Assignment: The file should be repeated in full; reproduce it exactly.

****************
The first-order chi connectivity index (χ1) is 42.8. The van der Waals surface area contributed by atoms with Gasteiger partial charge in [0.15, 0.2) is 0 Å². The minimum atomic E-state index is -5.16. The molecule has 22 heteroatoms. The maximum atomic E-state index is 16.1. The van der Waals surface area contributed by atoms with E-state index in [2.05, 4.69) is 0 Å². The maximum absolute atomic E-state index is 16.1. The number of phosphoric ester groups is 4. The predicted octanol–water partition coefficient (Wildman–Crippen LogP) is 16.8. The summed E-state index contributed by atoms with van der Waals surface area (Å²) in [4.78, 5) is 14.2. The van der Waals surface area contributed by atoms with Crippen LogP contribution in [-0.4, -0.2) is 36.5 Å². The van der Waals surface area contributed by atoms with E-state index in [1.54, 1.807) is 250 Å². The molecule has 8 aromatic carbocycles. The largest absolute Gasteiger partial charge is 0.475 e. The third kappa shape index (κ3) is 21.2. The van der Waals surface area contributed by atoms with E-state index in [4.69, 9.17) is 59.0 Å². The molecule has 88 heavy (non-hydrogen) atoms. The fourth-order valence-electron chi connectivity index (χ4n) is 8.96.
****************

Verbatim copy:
The first-order chi connectivity index (χ1) is 42.8. The van der Waals surface area contributed by atoms with Gasteiger partial charge in [0.15, 0.2) is 0 Å². The minimum atomic E-state index is -5.16. The molecule has 22 heteroatoms. The maximum atomic E-state index is 16.1. The van der Waals surface area contributed by atoms with E-state index in [2.05, 4.69) is 0 Å². The maximum absolute atomic E-state index is 16.1. The number of phosphoric ester groups is 4. The predicted octanol–water partition coefficient (Wildman–Crippen LogP) is 16.8. The summed E-state index contributed by atoms with van der Waals surface area (Å²) in [4.78, 5) is 14.2. The van der Waals surface area contributed by atoms with Crippen LogP contribution in [-0.4, -0.2) is 36.5 Å². The van der Waals surface area contributed by atoms with E-state index in [1.54, 1.807) is 250 Å². The molecule has 8 aromatic carbocycles. The largest absolute Gasteiger partial charge is 0.475 e. The third kappa shape index (κ3) is 21.2. The van der Waals surface area contributed by atoms with E-state index in [4.69, 9.17) is 59.0 Å². The molecule has 88 heavy (non-hydrogen) atoms. The fourth-order valence-electron chi connectivity index (χ4n) is 8.96.